I just happen to have two power meters at my house, one single phase panel for the house and one 3 phase commerical panel for my shop and well.  ;)

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Steven/Craig: I guess you guys are correct about residential circuits not being a problem with phase, since they're 180 degrees apart.

 

Others have reported problems connecting to three phase circuits.

 

I think the Original Poster was concerned about sharing neutrals, which is OK upstream of any GFIs, but downstream is another matter.

A friend of mine spent time and money building a shared neutral wiring system only to find out it didn't work with a spider box that had built-in GFIs. Oh well.

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I think the Original Poster was concerned about sharing neutrals, which is OK upstream of any GFIs, but downstream is another matter.

 

As long as you don't share neutrals between more than 1 GFCI, you should be ok. As long as all the current that flows out of the GFCI's hot goes back through its neutral, it will not trip.

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One important update regarding this. BE SURE TO USE POLARIZED PLUGS to connect the harness to the controller!!! Otherwise you may have an expensive disaster!

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One important update regarding this. BE SURE TO USE POLARIZED PLUGS to connect the harness to the controller!!! Otherwise you may have an expensive disaster!

Picky Picky Picky.   LOL   :rolleyes:

 

He is right though.. You will let out the secret smoke if you don't be careful. 

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BE SURE TO USE POLARIZED PLUGS

 

I go even further by not using 2-pin plugs for my harnesses:

 

IMG_2528.JPG

The left 8 channels are wired to a 9-pin Molex connector.

 

I also have some 3-channel and 4-channel harnesses:

IMG_1995.JPG

The 4-channel harness doesn't use a common neutral. It just makes the set-up easier.

 

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I didn't read all the above replies, since things seemed to get way off topic.  Sharing neutrals is fine IF you follow the following:

1) You understand what you're doing
2) Ensure the circuits feeding the controller(s) have the correct hot/neutral blade orientation (many outlets are miswired, and this can get VERY dangerous in this situation)
3) Make sure you don't overload the shared neutrals.  They need to be rated to handle the combined load from all hots that are sharing it.
4) As others have noted, don't share neutrals between different GFCIs.  In general, don't share them between "halves" of your controller, unless your controllers only have one plug, or you can guarantee they'll always be plugged into the same outlet (still bad practice).
5) You understand what you're doing. Repeating this one, because this can get dangerous quickly if you don't, both from a "shock hazard" standpoint and a "fire hazard" standpoint, not to mention blowing up equipment.

That said, I do this myself and it works just fine.

Good luck!

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I can't seem to understand why people say your controllers halves cannot share the neutral without problems, when your whole house that means every plug, light ,etc. share only (1) neutral bar in your breaker box , if you open your panel their is (2) power legs (1) neutral bar And (1) gnd. buss now on older homes some share the neutral bar as gnd. and neutral thus showing only 2 power legs and 1 shared gnd/neutral bar. That is why i cannot understand some people saying  you cannot share the neutral between 2 halves of the controller when they come from only 1 buss bar.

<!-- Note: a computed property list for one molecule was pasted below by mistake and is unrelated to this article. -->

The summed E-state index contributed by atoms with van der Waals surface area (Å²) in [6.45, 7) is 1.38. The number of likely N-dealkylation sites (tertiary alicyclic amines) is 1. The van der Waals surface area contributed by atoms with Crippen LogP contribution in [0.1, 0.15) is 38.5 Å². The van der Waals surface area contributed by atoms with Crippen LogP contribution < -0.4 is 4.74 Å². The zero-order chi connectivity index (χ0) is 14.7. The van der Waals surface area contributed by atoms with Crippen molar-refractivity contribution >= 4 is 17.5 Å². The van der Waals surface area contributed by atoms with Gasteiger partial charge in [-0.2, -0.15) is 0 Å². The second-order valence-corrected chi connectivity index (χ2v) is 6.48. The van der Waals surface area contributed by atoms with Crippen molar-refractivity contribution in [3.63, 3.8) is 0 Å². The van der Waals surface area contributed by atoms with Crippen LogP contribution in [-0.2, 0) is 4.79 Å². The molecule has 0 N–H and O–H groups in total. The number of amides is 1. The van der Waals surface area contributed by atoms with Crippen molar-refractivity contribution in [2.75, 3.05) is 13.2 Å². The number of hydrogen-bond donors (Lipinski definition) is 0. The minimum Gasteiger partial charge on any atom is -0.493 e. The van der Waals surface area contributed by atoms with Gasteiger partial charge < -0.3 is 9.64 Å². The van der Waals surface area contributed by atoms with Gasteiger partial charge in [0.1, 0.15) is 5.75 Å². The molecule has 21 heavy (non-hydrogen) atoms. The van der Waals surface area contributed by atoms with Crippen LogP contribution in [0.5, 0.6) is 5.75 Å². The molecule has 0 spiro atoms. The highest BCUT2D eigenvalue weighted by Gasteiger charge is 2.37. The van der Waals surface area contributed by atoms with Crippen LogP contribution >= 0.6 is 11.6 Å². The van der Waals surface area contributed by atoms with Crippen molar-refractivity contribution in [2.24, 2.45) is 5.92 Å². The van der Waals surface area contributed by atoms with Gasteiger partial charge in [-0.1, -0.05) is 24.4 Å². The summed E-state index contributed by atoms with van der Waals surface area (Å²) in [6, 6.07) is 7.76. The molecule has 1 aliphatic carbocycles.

Edited by Godney
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I think what they are saying is you can't share neutrals from different phases thru a single GFI, (unless it is made for that purpose like one for a spa).    The controller doesn't care...

 

This whole thing got off track from the OP and it is most likely my fault.  I turned it sideways.. but the discussion is interesting!  :blink:

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I can't seem to understand why people say your controllers halves cannot share the neutral without problems, when your whole house that means every plug, light ,etc. share only (1) neutral bar in your breaker box , if you open your panel their is (2) power legs (1) neutral bar And (1) gnd. buss now on older homes some share the neutral bar as gnd. and neutral thus showing only 2 power legs and 1 shared gnd/neutral bar. That is why i cannot understand some people saying  you cannot share the neutral between 2 halves of the controller when they come from only 1 buss bar.

The GFI outlet will measure the balance of current between the hot and neutral and trip if it's not equal (within a certain tolerance).  If you have the controller plugged into 2 different GFCI's and share neutrals, you'll trip one GFI if not both. 

As I said in my post if the controller is plugged into only one GFI then you're fine. 

With standard residential service what phase you are on don't matter at all, period.